Bizet (Les) Pêcheurs de perles

A respectable staging but oh how one longs for some sense of place…

Author: 
John Steane

Bizet (Les) Pêcheurs de perles

  • (Les) Pêcheurs de Perles, '(The) Pearl Fishers'

Has anyone, I wonder, found a way that really works of ending this opera so that the final curtain leaves the audience feeling as they should? It doesn’t happen here, though this is a now-favoured version in which Zurga is left alone on stage. I don’t know: it’s a more appealing idea (less melodramatic, and it ought to be moving to see him as a noble tragically isolated figure, awaiting an unknown future after letting the lovers escape); but there isn’t time, or music, for it to work. Perhaps the old, corny notion of bringing the villagers back from the fire, angry and vengeful, is more effective after all. It does matter, because the opera is such a joy up to the last scene.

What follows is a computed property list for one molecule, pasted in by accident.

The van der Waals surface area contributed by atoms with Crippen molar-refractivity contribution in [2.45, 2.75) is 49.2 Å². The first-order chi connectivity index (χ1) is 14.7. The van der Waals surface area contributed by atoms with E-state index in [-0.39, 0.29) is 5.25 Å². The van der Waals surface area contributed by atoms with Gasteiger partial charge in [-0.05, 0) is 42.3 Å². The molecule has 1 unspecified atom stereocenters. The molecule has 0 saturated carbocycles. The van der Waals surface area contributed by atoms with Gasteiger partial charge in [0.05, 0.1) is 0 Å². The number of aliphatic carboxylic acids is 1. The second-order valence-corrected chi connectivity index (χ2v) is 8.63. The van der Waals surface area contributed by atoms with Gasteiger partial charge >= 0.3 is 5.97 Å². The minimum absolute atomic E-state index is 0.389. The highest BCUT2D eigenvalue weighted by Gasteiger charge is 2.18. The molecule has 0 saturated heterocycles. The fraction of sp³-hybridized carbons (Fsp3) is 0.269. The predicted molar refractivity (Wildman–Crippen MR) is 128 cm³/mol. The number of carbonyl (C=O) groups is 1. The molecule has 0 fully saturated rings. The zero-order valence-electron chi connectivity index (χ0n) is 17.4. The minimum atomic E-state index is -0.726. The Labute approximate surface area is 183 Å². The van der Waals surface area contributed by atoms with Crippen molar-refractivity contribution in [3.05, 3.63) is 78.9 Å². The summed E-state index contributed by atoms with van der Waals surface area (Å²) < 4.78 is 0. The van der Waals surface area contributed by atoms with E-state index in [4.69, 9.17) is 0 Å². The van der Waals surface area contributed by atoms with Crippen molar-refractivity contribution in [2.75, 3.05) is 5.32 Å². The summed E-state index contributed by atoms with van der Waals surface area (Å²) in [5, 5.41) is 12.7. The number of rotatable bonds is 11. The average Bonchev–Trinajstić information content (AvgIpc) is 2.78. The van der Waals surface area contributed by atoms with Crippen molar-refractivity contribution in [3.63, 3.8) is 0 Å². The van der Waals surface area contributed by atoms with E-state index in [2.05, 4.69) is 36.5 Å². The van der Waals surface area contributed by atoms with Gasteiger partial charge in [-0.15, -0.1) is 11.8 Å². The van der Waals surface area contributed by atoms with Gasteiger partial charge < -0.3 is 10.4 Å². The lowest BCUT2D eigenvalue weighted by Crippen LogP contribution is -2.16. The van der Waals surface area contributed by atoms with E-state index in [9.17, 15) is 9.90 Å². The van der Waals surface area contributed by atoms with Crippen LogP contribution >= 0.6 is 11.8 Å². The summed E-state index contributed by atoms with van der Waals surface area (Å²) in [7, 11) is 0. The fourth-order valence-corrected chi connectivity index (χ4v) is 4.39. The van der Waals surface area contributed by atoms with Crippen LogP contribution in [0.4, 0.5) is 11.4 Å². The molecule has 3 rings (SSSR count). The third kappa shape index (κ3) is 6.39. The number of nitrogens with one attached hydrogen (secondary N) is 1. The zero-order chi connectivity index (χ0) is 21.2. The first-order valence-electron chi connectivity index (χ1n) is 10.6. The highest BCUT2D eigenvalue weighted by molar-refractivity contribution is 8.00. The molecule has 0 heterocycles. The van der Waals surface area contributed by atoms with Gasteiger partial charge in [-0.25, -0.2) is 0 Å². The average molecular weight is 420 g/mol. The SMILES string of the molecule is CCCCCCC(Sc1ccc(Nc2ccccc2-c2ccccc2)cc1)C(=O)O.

I’m afraid I also think that for it to work its spell visually, the setting needs to give some feeling of the island. It can perhaps do without sea, but, oh, how we long for a few trees! This production has (most conspicuously) a temple and an orange-coloured saucer-shaped rim, on which much of the action is played. It’s better, I would say, for dancing than for sleeping on, and all three main characters at some point or other are required to lie and sleep…and sing.

Of the singers, the baritone satisfies most completely; Annick Massis, the Leïla, floats her soft notes beautifully but her tone lacks the grip and body it needs, especially in the duet with Zurga. The tenor, Yasu Nakajima, supports his softened tones remarkably well in ‘Je crois entendre encore’ (sung in the original key), but is often throaty and furry. Luca Grassi has a fine voice and an impressive stage-presence: more of him.

The chorus sing well but have been neglected by the producer. The late Marcello Viotti is a sympathetic conductor, and the orchestra play well. Some imaginative camera-work too.

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